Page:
Thousands of holidaymakers could now claim compensation if their flight is delayed for more than THREE hours
A retired teacher has won a payout from holiday giant Thomas Cook in a landmark European legal ruling after he and his wife waited 22 hours for a flight home.
Jeff Halsall, 58, became one of the first passengers in the UK to be awarded damages from a tour operator for a delay after he successfully sued the firm for the airfare of £680.
His court victory followed a European Court ruling last October and could now pave the way for thousands of holidaymakers to claim compensation if they face over a three hour wait for their flights.
Mr Halsall took Thomas Cook to court after waiting 22 hours for a return flight from Tenerife to East Midlands Airport in October 2009.
A judge initially rejected the legal claim after Thomas Cook said the delay was due to an ‘exceptional circumstance’ beyond its control.
But Mr Halsall appealed against the decision after learning of new European legislation which allows people to claim between £200 and £480 compensation for delays over three hours in EU countries.
At Stoke-on-Trent County Court on Monday Mr Halsall and his wife Joyce, 57, were awarded 800 euros (£640) after a judge heard their flight was postponed due to a mechanical fault.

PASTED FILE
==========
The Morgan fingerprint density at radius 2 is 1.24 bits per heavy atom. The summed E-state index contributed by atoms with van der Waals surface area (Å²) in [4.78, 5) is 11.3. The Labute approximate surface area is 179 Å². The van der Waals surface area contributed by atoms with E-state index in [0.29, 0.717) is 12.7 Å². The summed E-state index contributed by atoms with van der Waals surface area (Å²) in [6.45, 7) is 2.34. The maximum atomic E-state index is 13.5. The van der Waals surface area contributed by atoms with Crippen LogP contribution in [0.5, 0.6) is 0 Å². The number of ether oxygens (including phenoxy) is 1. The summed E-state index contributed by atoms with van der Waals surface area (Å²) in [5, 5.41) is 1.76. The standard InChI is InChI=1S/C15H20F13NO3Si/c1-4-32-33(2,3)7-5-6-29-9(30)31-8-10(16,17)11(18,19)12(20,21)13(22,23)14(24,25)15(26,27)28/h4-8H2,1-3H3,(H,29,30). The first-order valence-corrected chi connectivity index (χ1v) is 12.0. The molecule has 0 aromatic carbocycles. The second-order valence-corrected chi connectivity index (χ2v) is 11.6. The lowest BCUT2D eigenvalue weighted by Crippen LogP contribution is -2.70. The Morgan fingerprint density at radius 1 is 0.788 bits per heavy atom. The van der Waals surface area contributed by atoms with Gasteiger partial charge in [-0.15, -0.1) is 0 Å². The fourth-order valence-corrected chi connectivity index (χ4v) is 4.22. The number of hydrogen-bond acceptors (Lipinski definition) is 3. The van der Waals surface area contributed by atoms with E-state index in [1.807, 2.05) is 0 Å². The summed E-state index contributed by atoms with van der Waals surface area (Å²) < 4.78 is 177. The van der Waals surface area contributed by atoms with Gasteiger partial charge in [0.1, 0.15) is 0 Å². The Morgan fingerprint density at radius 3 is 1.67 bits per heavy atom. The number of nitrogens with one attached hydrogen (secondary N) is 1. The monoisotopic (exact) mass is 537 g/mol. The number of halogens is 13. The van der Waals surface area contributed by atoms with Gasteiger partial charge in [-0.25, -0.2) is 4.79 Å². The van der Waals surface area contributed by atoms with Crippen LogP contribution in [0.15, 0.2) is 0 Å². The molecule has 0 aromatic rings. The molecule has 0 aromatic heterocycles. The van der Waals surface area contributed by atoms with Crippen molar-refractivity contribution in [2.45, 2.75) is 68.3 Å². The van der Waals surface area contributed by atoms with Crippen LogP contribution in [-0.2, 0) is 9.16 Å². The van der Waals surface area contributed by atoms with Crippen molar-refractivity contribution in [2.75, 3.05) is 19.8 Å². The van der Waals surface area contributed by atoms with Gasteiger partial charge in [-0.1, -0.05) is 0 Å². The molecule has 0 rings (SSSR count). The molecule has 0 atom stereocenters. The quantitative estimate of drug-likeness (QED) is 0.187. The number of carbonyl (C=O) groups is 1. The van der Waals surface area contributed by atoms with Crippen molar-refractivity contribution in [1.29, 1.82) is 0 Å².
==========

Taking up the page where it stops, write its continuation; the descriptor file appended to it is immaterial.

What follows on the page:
Under the new rules, passengers can make a successful compensation claim if the delay is the fault of the airline.
Mr Halsall, from Stoke-on-Trent, Staffs., encouraged other passengers who had suffered long delays to check whether they had a claim for compensation.
He said: “Our claim has been going on for years and we are just glad it is finally sorted.
“There were hundreds of passengers on our flight and most of those people won’t know that they have the right to make this claim.
“It doesn’t matter how much people pay for their flight, everyone is entitled to this.
“Airlines won’t tell people of their rights because they don’t want to pay out.
“People probably think they have to go to court to do this but they don’t, all they need to do is write to their airline.”
District Judge Peter Rank said: “This must have been very upsetting for Mr and Mrs Halsall.
“It was a most unpleasant experience and it must have been very frustrating.”
Thomas Cook today apologised to the Halsalls.
A spokesman said: “Thomas Cook has been ordered to pay Mr Halsall 800 euros by the court.”
Claims can be made on all EU flights which have departed since February 17, 2005.